Taste the Local Difference and the food & farming movement in northern Michigan would be in a very different place if it were not for the passion and skill of Bob Russell.   His passing this summer left a hole in our communities.  This post from MLUI’s James Russell announcing the launch of a new initiative designed to honor Bob’s memory and keep the resilience passion burning in our region.

Where’s the Local Beef? Beefstock TC

Bill Palladino, Economy, Event, Food Policy, Proteins

Beeftock TC 2013 – By Bill Palladino

Pigstock TC 2013 stretched itself across three days, Monday, Tuesday, and Wednesday in late October. Pigstock hopes to instill in people knowledge of the slaughter. A connection to the beast(s) we tend to consume without understanding whence they came.
Michael Ruhlman described the first part of the slaughter experience during 2012 Pigstock, “The pig was lifted mechanically with a tractor lifter and brought to a bathtub filled with 180°F water, in which the hog was scalded, then removed to a table to have its fur scraped off. It was then relifted so that Christoph could demo the dressing, doing it slowly, showing us all the organs and viscera as they emerged, all of it to be used. When the pig had been sawn and cleaved in two, Christoph cut a strip of backfat from the pig, then cut small pieces of it for us to taste. Warm, chewy but tender, neutral in flavor, succulent. It was kind of like taking communion of the pig.” (Read his entire post from 2012 here.)

Voting for Local Proteins

Economy, Event, Get Involved, Proteins

By Tricia Phelps

There isn’t much more local than mid-term elections.  In that spirit we look this week at how your food purchases are acting as defacto votes for things you bring home in your shopping bag.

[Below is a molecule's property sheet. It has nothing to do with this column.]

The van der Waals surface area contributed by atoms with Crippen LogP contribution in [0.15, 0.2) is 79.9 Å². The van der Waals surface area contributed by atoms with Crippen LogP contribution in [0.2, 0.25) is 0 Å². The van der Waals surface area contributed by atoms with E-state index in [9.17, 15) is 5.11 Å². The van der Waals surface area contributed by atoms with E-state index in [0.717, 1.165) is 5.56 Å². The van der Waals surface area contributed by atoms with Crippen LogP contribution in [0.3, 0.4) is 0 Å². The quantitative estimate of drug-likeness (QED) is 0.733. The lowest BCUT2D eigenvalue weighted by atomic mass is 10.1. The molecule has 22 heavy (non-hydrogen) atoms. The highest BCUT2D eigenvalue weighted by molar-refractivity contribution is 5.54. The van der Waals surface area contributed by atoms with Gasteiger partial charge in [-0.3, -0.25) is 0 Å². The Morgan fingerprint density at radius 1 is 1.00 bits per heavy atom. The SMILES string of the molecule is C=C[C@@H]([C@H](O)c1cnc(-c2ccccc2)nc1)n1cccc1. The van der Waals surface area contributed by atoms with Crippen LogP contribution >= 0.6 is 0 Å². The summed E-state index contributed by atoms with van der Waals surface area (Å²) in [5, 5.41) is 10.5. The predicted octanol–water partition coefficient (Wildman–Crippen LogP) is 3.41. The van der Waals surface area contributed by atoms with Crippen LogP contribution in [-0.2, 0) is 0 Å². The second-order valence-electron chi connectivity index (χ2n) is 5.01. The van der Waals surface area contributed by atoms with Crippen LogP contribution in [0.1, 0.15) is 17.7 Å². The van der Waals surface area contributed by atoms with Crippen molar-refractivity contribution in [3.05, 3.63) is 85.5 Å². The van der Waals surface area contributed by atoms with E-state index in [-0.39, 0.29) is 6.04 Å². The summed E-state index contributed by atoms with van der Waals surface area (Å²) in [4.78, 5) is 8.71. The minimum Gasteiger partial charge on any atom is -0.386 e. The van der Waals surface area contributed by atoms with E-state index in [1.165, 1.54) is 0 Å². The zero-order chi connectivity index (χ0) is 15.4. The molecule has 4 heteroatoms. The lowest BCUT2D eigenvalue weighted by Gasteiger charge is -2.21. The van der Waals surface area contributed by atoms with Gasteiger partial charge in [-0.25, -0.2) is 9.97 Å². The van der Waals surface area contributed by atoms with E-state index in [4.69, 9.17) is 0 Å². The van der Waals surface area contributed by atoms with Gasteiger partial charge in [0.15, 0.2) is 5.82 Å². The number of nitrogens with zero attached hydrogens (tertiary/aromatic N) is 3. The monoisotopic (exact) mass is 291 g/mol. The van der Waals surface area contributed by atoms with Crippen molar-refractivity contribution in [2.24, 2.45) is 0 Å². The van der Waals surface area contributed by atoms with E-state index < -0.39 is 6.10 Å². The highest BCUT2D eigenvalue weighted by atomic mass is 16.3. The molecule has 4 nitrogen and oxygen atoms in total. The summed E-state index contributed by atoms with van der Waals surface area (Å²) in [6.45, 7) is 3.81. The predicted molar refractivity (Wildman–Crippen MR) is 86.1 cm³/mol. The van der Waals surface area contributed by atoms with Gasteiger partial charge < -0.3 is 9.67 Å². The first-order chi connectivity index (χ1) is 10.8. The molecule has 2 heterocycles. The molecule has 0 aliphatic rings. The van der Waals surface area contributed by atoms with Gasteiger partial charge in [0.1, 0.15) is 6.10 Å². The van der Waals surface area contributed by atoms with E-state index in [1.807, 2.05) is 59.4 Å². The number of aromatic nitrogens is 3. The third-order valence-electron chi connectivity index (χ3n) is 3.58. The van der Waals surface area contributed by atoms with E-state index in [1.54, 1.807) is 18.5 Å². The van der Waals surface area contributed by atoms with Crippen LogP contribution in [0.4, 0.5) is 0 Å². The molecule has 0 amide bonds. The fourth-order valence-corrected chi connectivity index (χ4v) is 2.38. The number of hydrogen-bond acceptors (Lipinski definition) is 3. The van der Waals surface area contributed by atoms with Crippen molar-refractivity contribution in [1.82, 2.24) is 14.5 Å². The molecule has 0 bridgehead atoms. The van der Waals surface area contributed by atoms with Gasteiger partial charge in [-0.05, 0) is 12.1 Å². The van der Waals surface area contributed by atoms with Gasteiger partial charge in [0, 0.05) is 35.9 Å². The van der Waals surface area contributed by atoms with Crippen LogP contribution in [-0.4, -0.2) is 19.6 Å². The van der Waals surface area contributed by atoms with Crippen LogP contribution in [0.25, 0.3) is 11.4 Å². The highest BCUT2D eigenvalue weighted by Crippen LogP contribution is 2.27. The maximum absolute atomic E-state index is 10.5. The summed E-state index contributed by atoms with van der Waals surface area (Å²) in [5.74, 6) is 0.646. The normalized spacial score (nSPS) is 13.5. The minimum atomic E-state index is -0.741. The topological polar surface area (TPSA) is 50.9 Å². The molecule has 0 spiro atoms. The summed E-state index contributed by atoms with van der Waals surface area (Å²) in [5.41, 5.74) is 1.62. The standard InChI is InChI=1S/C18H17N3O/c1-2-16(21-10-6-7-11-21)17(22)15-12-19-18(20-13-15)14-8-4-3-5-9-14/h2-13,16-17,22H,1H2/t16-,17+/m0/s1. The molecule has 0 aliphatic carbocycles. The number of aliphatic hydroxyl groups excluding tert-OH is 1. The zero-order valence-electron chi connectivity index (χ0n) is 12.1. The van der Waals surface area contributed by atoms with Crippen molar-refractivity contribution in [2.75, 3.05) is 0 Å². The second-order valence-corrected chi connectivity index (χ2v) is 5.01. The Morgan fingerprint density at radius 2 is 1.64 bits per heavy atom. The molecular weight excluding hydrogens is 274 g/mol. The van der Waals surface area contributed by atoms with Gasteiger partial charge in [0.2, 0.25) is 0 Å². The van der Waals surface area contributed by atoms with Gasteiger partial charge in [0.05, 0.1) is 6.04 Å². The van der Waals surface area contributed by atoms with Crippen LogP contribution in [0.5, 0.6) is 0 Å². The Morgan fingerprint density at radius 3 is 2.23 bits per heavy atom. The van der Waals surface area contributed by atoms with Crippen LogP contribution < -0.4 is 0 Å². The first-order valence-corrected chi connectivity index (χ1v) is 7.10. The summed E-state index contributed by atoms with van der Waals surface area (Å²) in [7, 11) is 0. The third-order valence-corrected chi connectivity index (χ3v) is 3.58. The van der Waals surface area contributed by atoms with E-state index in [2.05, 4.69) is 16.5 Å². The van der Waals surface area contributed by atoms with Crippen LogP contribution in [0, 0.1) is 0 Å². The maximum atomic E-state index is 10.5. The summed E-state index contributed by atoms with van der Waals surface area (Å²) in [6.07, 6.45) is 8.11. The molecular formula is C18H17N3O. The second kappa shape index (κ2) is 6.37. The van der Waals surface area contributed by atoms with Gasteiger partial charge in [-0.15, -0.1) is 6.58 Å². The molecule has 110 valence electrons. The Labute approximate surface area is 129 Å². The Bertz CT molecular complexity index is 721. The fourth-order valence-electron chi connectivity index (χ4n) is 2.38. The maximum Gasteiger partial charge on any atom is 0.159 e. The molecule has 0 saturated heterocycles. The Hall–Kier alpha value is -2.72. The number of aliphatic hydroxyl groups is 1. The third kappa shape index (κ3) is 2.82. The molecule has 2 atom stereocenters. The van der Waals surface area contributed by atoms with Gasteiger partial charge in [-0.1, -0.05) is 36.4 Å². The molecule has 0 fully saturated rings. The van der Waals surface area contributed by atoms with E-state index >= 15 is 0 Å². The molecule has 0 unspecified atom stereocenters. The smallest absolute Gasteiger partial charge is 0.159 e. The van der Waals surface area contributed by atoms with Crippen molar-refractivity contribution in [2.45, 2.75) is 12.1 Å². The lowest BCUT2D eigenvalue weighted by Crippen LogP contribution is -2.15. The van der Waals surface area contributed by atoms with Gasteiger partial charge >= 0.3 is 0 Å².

Support for local food often highlights the dollars we spend locally, but the other side of the equation also warrants recognition; the dollars spent elsewhere which leave the community without economic benefit. Those dollars aren’t reinvested locally, they’re earned, they’re spent, and they’re gone. With every dollar you spend, you’re asking for more of what you’re purchasing. Your dollar is your voice and your vote

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I was reminded of this at a luncheon with Michael Ruhlman during the recent Pigstock TC events October 22 – 24.  Ruhlman, author and  “cook”, and  Michael Polcyn, author and “chef” were both in town to espouse all things pig.  Ruhlman encouraged attendees to use their dollars with intention. When we spend our hard earned dollars on local beef, pork, or fowl, we’re asking for more of it, but the equation works both ways. Even with dollars spent on the occasional McDonald’s Happy Meal, we’re asking for more: more soda, more chicken nuggets and more cheap plastic toys.

In terms of dollars, an opportunity lies before us in the realm of local proteins. The annual Pigstock event focuses on the versatility of the Mangalista pig along with processing techniques and the craft of charcuterie. But emphasis was also placed on the dollars we haven’t, yet, captured locally. The opportunity to use your dollar to impart change is right in front of you. Every dollar spent is a vote. A chance to say, “I want access to more local proteins,” or “I want to eat local organic produce year-round.” Take the time to notice whether your dollar is communicating the message you truly stand behind.

While there is certainly room to grow in capitalizing on local proteins throughout Northern Michigan, we are grateful to have partners like these who offer us the best in local beef, meats, poultry & fish.  Next time you’re in the market for proteins to feed your family, find one of these TLD purveyors and ask them for their selection of locally grown proteins.

Burritts Fresh Market

Maxbauers Market

Duerksen’s Turkey Farm

Gallagher’s Centennial Farm

Oryana

Oleson’s

Rodger’s Grass Fed

Leelanau Piedmontese

Grain Train Natural Foods Market

Bargy’s Beef